Biden administration asks Supreme Court to tell Texas to stop blocking US border agents from patrols

The border state put up fencing to take control of a nearly 50-acre public park in Eagle Pass, which has a boat ramp that agents use to launch their boats into the Rio Grande

The Rio Grande
Army National Guard soldiers patrol the banks of the Rio Grande at a crossing point for migrants at the U.S.-Mexico border in Eagle Pass, Texas, U.S., January 9, 2024.USA TODAY USPW (via REUTERS)

The Justice Department on Friday asked the Supreme Court to order Texas to stop blocking Border Patrol agents from a portion of the U.S.-Mexico border where large numbers of migrants have crossed in recent months, setting up another showdown between Republican Gov. Greg Abbott and the Biden administration over immigration enforcement.

The request comes after Texas put up fencing to take control of a nearly 50-acre (20-hectare) public park in Eagle Pass, which was a crossing point for thousands of migrants entering from Mexico last year.

“Because Border Patrol can no longer access or view this stretch of the border, Texas has effectively prevented Border Patrol from monitoring the border,” the Justice Department wrote in a filing.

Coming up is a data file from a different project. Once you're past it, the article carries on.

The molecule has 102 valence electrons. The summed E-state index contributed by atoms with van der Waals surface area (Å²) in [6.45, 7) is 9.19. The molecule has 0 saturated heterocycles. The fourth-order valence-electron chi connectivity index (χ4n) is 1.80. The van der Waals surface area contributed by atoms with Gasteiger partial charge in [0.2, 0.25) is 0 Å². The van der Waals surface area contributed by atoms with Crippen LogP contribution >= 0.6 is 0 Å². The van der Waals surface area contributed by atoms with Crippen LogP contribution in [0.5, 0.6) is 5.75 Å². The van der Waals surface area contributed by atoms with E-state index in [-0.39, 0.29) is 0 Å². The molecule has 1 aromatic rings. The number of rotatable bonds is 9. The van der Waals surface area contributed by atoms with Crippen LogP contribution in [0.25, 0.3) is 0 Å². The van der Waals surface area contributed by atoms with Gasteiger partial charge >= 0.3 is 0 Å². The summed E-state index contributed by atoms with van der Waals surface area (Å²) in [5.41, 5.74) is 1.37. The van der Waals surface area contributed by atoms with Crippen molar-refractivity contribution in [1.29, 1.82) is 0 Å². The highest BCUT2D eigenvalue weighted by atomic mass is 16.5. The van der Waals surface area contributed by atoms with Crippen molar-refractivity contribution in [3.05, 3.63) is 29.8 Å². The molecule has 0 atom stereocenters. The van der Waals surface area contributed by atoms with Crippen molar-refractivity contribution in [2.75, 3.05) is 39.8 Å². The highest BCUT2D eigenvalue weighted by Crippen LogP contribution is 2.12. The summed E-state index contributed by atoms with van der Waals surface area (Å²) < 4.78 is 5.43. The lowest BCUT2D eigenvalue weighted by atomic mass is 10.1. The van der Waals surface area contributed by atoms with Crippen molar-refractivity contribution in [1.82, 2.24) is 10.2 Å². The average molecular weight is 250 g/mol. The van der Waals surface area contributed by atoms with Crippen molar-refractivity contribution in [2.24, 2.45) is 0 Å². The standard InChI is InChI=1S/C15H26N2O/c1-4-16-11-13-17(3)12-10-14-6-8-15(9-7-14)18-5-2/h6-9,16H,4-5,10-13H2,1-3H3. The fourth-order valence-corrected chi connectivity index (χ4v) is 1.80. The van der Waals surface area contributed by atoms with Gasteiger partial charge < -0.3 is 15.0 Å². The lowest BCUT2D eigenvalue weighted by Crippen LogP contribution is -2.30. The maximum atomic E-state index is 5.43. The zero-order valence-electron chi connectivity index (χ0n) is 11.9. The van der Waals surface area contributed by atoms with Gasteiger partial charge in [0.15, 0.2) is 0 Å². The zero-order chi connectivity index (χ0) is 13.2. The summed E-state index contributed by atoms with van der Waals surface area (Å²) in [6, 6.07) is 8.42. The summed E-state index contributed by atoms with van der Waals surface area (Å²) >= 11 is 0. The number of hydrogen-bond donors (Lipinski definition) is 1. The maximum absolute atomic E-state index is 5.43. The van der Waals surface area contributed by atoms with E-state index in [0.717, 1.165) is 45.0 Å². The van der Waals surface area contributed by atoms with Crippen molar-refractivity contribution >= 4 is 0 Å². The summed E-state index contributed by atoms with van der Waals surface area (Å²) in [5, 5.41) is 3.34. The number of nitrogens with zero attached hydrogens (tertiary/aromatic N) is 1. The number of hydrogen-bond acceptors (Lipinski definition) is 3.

Abbott told reporters Friday that Texas has the authority to control access to any geographic location in the state. “That authority is being asserted,” Abbott said.

The changes happened Wednesday when the Department of Public Safety informed the Eagle Pass government that the state would be closing public access to the park. The move was an escalation from the governor’s border enforcement efforts known as Operation Lone Star.

Concern grew when Border Patrol noted it, too, lost access to the park, which has a boat ramp that agents use to launch their boats into the Rio Grande. The area also served as a staging area where federal officers would take migrants into custody and process them. The Border Patrol’s access to the site for surveillance was similarly curtailed.

The state and federal government are involved in other legal disputes over actions Texas has taken since 2023, including the use of buoys in the middle of the international river, the installment of razor wire, and an upcoming law that will allow police to arrest migrants.

The state’s policies have been called into question not only by outside critics but internally when a trooper’s account over denying water and urgent medical care made headlines in July.

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